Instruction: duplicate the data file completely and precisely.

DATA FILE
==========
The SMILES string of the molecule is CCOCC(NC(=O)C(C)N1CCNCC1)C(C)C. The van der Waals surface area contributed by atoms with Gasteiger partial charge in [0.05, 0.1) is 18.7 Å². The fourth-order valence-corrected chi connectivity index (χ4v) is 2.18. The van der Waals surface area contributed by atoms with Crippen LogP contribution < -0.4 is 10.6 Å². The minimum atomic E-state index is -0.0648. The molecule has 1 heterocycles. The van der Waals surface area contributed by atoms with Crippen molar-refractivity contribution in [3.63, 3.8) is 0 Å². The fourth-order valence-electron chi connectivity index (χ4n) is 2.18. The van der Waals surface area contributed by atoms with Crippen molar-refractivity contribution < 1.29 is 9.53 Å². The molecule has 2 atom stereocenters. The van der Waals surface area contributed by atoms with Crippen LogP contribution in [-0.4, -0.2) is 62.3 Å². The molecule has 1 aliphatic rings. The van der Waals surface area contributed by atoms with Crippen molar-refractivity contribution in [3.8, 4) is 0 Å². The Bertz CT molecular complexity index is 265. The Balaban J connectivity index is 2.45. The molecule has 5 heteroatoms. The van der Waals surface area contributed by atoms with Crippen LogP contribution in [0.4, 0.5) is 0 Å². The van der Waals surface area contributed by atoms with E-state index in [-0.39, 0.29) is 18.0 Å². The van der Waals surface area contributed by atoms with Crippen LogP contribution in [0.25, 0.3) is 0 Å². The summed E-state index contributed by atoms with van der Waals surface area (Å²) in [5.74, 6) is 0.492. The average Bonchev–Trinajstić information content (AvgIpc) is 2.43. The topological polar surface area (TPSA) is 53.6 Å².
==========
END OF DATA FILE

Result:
The SMILES string of the molecule is CCOCC(NC(=O)C(C)N1CCNCC1)C(C)C. The van der Waals surface area contributed by atoms with Gasteiger partial charge in [0.05, 0.1) is 18.7 Å². The fourth-order valence-corrected chi connectivity index (χ4v) is 2.18. The van der Waals surface area contributed by atoms with Crippen LogP contribution < -0.4 is 10.6 Å². The minimum atomic E-state index is -0.0648. The molecule has 1 heterocycles. The van der Waals surface area contributed by atoms with Crippen molar-refractivity contribution in [3.63, 3.8) is 0 Å². The fourth-order valence-electron chi connectivity index (χ4n) is 2.18. The van der Waals surface area contributed by atoms with Crippen molar-refractivity contribution < 1.29 is 9.53 Å². The molecule has 2 atom stereocenters. The van der Waals surface area contributed by atoms with Crippen LogP contribution in [-0.4, -0.2) is 62.3 Å². The molecule has 1 aliphatic rings. The van der Waals surface area contributed by atoms with Crippen molar-refractivity contribution in [3.8, 4) is 0 Å². The Bertz CT molecular complexity index is 265. The Balaban J connectivity index is 2.45. The molecule has 5 heteroatoms. The van der Waals surface area contributed by atoms with Crippen LogP contribution in [0.4, 0.5) is 0 Å². The van der Waals surface area contributed by atoms with E-state index in [-0.39, 0.29) is 18.0 Å². The van der Waals surface area contributed by atoms with Crippen LogP contribution in [0.25, 0.3) is 0 Å². The summed E-state index contributed by atoms with van der Waals surface area (Å²) in [5.74, 6) is 0.492. The average Bonchev–Trinajstić information content (AvgIpc) is 2.43. The topological polar surface area (TPSA) is 53.6 Å².